In 1621, famous pilgrim William Bradford proclaimed a day of feasting to commemorate the first harvest after a long year of suffering. That became America's first Thanksgiving Day. But as the colonies grew prosperous, the people forgot all about Thanksgiving and the meaning it held for their ancestors. The holiday was revived for a time under George Washington, but general interested in it dropped steadily. Finally, it was observed in only a few communities and that was sporadic because there was no set date.
Then, a determined woman named Sara Hale appeared on the scene. She was a young widow from New Hampshire. In 1822, she found herself with five children to support. She turned to literature and became the editor of a woman's magazine. Like most editors, Sarah was a crusader. It was her belief that the government should make Thanksgiving a national holiday. She pounded away at her idea for years. Three presidents turned her down. But the fourth finally agreed with her. In 1863, Abraham Lincoln proclaimed the last Thursday of every November as our national day of Thanksgiving.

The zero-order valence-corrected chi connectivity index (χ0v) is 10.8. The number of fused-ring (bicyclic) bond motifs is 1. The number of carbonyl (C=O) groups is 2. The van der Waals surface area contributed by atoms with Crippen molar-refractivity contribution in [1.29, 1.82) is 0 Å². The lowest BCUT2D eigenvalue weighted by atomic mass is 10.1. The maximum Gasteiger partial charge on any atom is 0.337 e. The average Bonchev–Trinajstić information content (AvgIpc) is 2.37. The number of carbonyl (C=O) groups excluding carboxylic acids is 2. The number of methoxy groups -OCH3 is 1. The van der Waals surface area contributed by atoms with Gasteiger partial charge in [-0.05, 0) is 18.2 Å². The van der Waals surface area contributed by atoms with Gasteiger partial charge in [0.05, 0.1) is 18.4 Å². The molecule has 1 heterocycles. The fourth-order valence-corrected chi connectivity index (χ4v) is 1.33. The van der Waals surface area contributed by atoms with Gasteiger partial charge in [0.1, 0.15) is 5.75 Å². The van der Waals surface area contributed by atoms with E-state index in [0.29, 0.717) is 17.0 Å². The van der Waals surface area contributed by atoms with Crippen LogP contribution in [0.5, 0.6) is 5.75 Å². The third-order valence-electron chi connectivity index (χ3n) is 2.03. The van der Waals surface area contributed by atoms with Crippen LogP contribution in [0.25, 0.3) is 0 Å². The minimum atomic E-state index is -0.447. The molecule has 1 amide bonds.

Now, you probably never knew that Sarah Hale did that for you. Her fame rests more on the ditty she wrote in 1830. We’ll never forget her for that simple poem that begins, “Mary had a little lamb…”